All children have rights, everywhere and at all times.[4] And all children’s rights are equally important and interrelated. The Children’s Rights and Business Principles (the Principles) call on business everywhere to respect and support children’s rights throughout their activities and business relationships, including in the workplace, the marketplace, the community and the environment. The Principles identify a comprehensive range of actions that all business should take to prevent and address any adverse impact on children’s human rights, as well as measures all business is encouraged to take to help advance children’s rights. The Principles aspire to be a key reference point for existing and future voluntary and other initiatives on business and children, and to promote multi-stakeholder collaboration. They are for all business, transnational and other, regardless of their size, sector, location, ownership and structure. The Principles also seek to inform other societal actors, including governments and civil society, in their engagement with business.

As a result of their rapid physical and psychological development, children have survival and development needs that differ from those of adults. Children are particularly vulnerable to violence, exploitation and abuse, especially during emergencies. The impact of climate change and pollution on children can also be more serious and long-lasting than those on adults. At the same time, children make important contributions to their households, communities and societies. Children are key stakeholders of business – as consumers, future employees and business leaders, and as members of the communities and environments in which a business operates. They should be empowered to have a voice in decisions that affect them in line with the principle of child participation as outlined in the Convention on the Rights of the Child.

The Principles are derived from the internationally recognized human rights of children, and do not create new international legal obligations. In particular, they are founded on the rights outlined in the Convention on the Rights of the Child and its Optional Protocols. The Convention is the most widely ratified human rights treaty: 193 countries are currently States parties (governments that have signed and ratified the Convention). The Principles are also based on the International Labour Organization’s Conventions No. 182 on the Worst Forms of Child Labour and No. 138 on the Minimum Age.[5]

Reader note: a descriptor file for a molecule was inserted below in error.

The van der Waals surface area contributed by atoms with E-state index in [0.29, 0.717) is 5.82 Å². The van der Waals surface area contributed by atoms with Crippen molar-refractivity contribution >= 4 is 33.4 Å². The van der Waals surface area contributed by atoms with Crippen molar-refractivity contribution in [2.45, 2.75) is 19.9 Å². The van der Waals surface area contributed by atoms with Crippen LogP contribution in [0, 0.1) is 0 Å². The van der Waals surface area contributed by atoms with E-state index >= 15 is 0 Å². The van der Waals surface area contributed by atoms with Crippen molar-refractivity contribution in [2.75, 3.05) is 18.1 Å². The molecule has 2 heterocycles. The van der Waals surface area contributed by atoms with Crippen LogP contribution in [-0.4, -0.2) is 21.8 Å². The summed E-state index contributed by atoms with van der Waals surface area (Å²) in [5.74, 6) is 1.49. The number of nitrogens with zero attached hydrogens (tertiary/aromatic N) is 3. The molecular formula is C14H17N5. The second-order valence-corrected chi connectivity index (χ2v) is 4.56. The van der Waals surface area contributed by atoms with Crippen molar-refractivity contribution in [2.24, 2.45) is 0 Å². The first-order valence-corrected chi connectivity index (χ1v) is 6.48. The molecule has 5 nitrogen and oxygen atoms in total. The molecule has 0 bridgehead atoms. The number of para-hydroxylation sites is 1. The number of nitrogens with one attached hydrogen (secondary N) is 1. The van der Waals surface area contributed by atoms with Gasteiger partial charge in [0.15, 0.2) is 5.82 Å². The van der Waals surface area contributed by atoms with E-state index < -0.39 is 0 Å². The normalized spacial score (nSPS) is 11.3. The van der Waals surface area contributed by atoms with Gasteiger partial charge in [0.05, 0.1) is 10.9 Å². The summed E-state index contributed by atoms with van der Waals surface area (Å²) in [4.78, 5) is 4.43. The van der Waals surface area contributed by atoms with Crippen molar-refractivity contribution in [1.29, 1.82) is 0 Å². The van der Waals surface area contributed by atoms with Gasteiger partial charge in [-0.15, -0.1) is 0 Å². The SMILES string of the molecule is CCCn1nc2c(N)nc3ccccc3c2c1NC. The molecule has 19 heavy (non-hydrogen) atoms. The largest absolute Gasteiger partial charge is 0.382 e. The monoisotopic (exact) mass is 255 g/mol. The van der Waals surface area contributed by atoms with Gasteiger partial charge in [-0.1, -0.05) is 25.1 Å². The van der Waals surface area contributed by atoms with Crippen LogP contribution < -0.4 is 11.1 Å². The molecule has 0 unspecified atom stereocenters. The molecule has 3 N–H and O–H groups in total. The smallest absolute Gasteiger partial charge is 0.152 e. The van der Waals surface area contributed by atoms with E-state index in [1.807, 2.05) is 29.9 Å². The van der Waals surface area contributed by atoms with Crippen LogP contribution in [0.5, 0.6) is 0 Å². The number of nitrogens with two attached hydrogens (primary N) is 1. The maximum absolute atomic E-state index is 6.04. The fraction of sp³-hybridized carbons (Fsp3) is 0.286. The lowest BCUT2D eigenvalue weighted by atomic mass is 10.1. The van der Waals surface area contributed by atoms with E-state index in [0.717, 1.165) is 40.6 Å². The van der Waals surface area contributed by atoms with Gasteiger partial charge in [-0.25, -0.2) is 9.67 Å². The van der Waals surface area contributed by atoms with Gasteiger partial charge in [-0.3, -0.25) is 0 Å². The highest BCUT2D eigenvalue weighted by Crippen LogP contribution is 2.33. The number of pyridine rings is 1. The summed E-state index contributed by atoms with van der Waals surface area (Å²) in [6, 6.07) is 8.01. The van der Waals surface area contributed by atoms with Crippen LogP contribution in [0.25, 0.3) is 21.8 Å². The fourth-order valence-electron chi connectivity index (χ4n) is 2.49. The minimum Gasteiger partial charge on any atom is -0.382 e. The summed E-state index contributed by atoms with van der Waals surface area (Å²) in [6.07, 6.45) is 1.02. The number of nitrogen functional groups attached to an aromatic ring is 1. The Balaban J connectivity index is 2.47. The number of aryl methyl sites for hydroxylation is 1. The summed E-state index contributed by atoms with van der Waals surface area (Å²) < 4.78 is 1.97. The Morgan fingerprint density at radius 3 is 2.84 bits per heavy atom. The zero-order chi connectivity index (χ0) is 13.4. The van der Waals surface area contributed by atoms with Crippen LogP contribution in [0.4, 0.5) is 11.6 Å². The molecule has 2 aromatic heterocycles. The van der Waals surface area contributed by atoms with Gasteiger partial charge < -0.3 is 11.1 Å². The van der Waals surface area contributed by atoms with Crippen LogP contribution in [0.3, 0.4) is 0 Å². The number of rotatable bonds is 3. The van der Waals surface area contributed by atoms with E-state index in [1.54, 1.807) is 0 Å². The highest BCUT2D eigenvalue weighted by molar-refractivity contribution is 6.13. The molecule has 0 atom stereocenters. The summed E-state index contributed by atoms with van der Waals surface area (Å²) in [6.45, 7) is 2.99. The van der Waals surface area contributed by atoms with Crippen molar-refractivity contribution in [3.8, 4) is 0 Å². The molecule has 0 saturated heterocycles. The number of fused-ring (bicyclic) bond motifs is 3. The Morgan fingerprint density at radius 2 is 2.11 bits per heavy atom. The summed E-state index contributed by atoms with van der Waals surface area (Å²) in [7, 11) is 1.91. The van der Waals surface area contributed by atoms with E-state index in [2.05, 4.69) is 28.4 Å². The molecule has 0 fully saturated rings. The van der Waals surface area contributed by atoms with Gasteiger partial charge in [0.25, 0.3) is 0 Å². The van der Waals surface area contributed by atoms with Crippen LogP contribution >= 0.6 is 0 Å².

The Principles also elaborate on existing standards for business, such as the United Nations Global Compact’s ‘Ten Principles’[6] and the Guiding Principles on Business and Human Rights endorsed by the United Nations Human Rights Council.

Governments at all levels have the duty to protect, respect and fulfil children’s rights. However, all societal actors, including business, must comply with applicable national law and respect international standards on children’s rights. Responding to the international community’s call on all members of society to join in a global movement that will help build a world fit for children, the Principles seek to elaborate business’s role in respecting and supporting children’s rights.[7]

Nothing in the Principles should be taken to justify application of standards lower than those in force in a particular country or under international law.

The Principles were developed in consultation with children, business, investors, trade unions, national human rights institutions, civil society, governments, academics, United Nations entities, child rights experts and business experts.

[4]The Convention on the Rights of the Child defines children as every human being under 18 years old, unless under the law applicable to the child, majority is attained earlier.[5]Other international standards with relevant provisions include the Convention on the Elimination of all Forms of Discrimination against Women (1979), the Convention on the Rights of Persons with Disabilities (2006) and the United Nations Declaration on the Rights of Indigenous Peoples (2007). The United Nations Study on Violence against Children (2006) is another key reference document.[6]See[7]A World Fit for Children (2002).See also, A World Fit for Children Plus 5 (2007).